Syrian children play outside their makeshift houses at the refugee camp of Qah along the Turkish border in the village of Atme in the northwestern province of Idlib, on March 17, 2013
Syrian children play outside their makeshift houses at the refugee camp of Qah along the Turkish border in the village of Atme in the northwestern province of Idlib, on March 17, 2013. © Bulent Kilic - AFP/File
Syrian children play outside their makeshift houses at the refugee camp of Qah along the Turkish border in the village of Atme in the northwestern province of Idlib, on March 17, 2013
AFP
Last updated: November 22, 2013

Jihadists cut down 150-year-old oak in Syria

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Jihadists cut down a 150-year-old oak tree in Atme, on Syria's border with Turkey, after they accused locals of worshipping it, a pro-jihadist source said.

"Thank God almighty, the tree... aged more than 150 years has been removed, after people were worshipping it instead of God," said the source on Thursday via his Twitter account named "our call is our jihad".

He also posted pictures of a man in a black mask using an electric saw to cut down the tree. A black Al-Qaeda-style flag bearing the Islamic profession of faith had been planted on top of the tree.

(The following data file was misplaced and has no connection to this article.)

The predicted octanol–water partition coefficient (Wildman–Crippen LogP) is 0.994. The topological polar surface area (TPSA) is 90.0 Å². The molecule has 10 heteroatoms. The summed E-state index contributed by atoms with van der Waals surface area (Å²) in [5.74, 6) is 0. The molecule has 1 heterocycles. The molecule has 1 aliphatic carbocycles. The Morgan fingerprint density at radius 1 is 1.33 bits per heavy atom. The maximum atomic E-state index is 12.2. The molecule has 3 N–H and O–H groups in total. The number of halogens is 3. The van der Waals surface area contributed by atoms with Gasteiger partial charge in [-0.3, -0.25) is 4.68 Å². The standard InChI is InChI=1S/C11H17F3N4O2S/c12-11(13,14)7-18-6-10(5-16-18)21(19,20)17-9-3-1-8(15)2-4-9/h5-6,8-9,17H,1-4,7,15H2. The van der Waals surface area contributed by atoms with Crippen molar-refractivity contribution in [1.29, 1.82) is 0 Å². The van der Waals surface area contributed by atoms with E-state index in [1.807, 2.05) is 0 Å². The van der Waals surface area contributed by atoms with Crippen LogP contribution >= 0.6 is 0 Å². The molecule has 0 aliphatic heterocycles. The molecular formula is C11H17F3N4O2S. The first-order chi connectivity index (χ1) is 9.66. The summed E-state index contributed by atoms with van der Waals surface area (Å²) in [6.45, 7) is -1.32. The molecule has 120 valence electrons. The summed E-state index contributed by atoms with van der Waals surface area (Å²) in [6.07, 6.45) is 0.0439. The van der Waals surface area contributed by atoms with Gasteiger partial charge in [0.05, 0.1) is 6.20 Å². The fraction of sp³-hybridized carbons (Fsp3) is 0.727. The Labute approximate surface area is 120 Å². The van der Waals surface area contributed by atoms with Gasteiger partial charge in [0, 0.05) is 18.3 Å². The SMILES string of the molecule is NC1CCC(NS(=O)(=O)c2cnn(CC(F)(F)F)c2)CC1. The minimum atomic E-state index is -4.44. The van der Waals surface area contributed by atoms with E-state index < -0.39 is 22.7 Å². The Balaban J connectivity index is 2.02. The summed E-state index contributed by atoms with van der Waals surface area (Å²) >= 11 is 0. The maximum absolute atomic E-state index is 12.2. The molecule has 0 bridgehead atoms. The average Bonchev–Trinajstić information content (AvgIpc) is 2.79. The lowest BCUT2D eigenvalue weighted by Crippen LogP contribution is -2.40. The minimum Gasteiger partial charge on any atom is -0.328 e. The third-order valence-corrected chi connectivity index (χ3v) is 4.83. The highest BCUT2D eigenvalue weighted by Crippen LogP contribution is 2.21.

The jihadist sympathiser used the hashtag used by supporters of the jihadist Islamic State of Iraq and the Levant (ISIL).

Rami Abdel Rahman of the Syrian Observatory for Human Rights confirmed the tree had been cut down, adding that it stood next to an ancient shrine in Atme.

After jihadists took over the shrine and prevented people from going to pray there, prayers were held by the tree instead.

The reports came hours after ISIL took over the town of Atme in northwestern Syria's Idlib on Thursday, according to the Observatory and a local rebel source.

ISIL "have taken over Atme... They have set up checkpoints across the town," said Abu Leila, a rebel from Idlib who was angered by the capture.

He saw it as a strategic loss for mainstream opposition fighters, many of who have been at loggerheads with the jihadists.

"Atme was oxygen for the (rebel) Free Syrian Army" fighting to topple Syria's President Bashar al-Assad, he told AFP.

The rebels had been using Atme "as an entry point for everything from weapons to food, and as an exit point for the wounded" into Turkey's hospitals, said Abu Leila.

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